Skip to main content

Roads: Private Investment

Volume 736: debated on Wednesday 25 April 2012


Asked By

To ask Her Majesty’s Government what lessons learned from the privatisation of British Rail they will apply to any plans for increased private investment in the United Kingdom’s motorway and trunk road network.

My Lords, we are considering a number of options for the future ownership and financing of the strategic road network, looking at a greater role for private funding to provide more investment. This feasibility study is considering a wide range of possibilities, and it will be taking account of the experiences of water, electricity, telecoms and gas as well as rail and other transport sectors.

That is a rather disappointing response from the noble Earl. I was hoping for “We’ve looked at it, it’s a stupid idea, and we’re not going to do it”. What words of comfort does the noble Earl have for the motorist, the small business and the taxpayer that they are not going to have additional costs to bear if proposals to introduce further private capital to our road system come to fruition?

My Lords, the first comfort that I will give is that the feasibility study will consider the role that tolling can play, but it will not consider tolling existing capacity or road pricing. The purpose of the feasibility study is to look at how we can better run the strategic road network into the future so that investors can make long-term decisions rather than the short cycles that we are experiencing at the moment.

My Lords, will my noble friend learn two lessons from the privately designed, built, financed and operated stretch of the A1 between Alconbury and Yaxley? The first is that without that privately funded scheme—which I declare to the House I authorised—motorists on the A1 would still be bogged down in horrendous traffic jams with very little likelihood that that road would have been financed directly from the public purse. The second lesson that I hope he will learn is that when cost negotiations are taking place with the private sector they should be done with maximum vigour on behalf of the taxpayer.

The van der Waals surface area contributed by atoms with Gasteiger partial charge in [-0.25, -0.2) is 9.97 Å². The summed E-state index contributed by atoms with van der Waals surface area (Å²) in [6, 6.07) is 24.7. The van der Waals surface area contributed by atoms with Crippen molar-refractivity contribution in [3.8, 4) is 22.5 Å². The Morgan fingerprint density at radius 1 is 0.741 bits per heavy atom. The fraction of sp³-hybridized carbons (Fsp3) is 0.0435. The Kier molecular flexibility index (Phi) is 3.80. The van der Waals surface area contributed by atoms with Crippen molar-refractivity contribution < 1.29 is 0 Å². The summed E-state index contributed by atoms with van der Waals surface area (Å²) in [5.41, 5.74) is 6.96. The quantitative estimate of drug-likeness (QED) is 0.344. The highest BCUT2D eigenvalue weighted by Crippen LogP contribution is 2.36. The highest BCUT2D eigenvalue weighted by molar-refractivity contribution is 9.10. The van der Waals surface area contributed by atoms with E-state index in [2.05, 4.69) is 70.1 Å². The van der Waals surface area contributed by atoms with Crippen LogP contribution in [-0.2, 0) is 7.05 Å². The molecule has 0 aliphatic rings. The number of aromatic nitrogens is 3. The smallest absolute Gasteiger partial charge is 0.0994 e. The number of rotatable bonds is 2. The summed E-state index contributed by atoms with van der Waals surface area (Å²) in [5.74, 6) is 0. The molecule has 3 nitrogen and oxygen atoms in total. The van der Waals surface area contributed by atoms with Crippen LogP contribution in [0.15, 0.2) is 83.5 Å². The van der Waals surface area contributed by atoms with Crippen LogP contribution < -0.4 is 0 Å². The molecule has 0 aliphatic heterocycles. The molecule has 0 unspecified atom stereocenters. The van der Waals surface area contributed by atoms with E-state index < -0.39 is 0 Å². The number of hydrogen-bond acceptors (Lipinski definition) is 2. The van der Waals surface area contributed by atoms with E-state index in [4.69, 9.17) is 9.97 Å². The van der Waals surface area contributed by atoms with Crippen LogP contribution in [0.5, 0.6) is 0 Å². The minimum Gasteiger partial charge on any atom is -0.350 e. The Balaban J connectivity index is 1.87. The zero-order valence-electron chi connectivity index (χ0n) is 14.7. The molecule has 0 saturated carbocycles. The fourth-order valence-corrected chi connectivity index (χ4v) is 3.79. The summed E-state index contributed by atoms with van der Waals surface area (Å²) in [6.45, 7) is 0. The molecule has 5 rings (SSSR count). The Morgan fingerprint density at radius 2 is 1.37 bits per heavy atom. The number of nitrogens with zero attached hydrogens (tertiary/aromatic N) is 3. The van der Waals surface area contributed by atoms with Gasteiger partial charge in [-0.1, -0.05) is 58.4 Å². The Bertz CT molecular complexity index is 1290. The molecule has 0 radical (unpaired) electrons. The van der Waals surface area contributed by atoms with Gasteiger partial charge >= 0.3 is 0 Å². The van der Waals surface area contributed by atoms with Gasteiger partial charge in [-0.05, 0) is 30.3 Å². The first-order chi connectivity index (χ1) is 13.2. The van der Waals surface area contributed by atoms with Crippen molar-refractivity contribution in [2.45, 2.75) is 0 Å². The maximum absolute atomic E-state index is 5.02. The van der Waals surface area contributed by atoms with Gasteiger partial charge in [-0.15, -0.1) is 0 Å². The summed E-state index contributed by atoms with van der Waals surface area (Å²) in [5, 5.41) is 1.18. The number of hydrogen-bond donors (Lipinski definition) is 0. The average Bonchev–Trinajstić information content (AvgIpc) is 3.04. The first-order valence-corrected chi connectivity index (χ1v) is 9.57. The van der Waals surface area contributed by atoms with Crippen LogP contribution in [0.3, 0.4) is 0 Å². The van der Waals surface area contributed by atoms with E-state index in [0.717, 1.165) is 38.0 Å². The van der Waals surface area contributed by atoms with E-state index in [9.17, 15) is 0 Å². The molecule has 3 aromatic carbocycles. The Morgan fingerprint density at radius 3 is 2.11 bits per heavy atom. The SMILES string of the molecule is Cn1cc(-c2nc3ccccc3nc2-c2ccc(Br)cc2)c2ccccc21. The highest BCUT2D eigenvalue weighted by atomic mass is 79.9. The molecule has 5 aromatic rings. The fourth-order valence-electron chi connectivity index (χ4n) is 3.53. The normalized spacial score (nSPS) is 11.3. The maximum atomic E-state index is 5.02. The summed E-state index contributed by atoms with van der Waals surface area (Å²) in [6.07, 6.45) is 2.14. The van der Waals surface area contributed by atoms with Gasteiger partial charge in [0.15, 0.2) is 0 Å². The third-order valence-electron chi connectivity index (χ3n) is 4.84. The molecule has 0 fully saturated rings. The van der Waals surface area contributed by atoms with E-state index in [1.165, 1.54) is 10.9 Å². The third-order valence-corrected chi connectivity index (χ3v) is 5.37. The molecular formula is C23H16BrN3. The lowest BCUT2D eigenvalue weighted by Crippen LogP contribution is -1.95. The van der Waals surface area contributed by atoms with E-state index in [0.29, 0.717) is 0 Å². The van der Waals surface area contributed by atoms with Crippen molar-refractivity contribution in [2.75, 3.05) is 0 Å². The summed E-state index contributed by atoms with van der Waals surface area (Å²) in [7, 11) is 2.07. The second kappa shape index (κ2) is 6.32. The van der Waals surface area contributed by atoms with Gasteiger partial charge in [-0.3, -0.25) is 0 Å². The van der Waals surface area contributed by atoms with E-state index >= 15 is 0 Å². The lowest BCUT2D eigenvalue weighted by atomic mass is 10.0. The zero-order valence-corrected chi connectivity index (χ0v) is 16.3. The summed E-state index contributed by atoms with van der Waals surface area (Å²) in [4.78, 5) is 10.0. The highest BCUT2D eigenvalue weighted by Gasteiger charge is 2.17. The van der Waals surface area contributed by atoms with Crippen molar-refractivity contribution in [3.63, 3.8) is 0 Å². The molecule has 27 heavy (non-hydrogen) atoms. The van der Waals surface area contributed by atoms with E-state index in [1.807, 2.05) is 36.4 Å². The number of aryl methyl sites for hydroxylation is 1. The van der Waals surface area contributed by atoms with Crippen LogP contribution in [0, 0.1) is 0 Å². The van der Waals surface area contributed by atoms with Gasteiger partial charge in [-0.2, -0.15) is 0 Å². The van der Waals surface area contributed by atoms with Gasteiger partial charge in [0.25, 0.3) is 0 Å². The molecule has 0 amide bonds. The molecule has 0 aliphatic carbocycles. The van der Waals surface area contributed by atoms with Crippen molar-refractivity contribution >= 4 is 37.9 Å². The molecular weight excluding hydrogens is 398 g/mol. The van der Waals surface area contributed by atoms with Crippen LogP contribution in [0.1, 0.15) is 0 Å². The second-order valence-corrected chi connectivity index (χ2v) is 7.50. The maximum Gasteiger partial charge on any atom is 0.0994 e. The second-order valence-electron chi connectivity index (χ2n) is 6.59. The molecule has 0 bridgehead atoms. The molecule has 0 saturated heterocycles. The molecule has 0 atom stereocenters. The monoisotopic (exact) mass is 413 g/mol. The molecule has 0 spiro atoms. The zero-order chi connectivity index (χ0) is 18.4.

My Lords, I regularly used to use the bit of road that my noble friend refers to. Particularly impressive was the rate at which the construction project went ahead. It had all the signs of an efficient process.

My Lords, given that the objective of government is to encourage the investment of private finance in the transport sector, do the alternatives include the slightly less risky idea of creating a fund into which private investors can put money to invest in a portfolio of transport projects both new and existing?

My Lords, I am not quite sure about the exact proposal that my noble friend puts forward, but we are looking at all options and I will be grateful for any input from noble Lords into possible models.

My Lords, it may well be the case that the noble Lord, Lord Mawhinney, authorised an effective improvement to the roads, but I am concerned that the Minister effectively told the House that pretty well everything could be covered by this initiative. For example, would it be possible that there would be designated lanes for those who paid a road toll, so that we had the equivalent of first-class passengers on rail operating on our roads? Or would it mean that a mere resurfacing of the road, or just the addition of a junction, would effectively mean that the road had been upgraded and therefore could be subject to one of these initiatives?

My Lords, the noble Lord has made just the same points as I made to my officials. The key question is: is it additional capacity or is it merely an enhancement? If it is additional capacity, we would consider tolling it, but if it was just an enhancement, perhaps that would not justify tolling. The noble Lord puts his finger on an extremely important point.

Can the Minister tell me on this Anzac day whether he knows that Sydney Harbour Bridge is a toll road? It has paid for itself probably thousands of times over, but as far as I know there is still a small toll payable. Does he not think that it is a great advantage for people to have a road that otherwise they would not have, but that the cost should not be so high that it creates a major problem, particularly for local people in meeting the toll cost?

My Lords, the Sydney Harbour Bridge may well be a successful toll bridge. The Severn Bridge is a successful bridge but it is causing a major impediment to investment in Wales. Given the other problems we face, could that be looked at afresh?

My Lords, as the Question is linked to railways, I can point out that we are electrifying to Wales.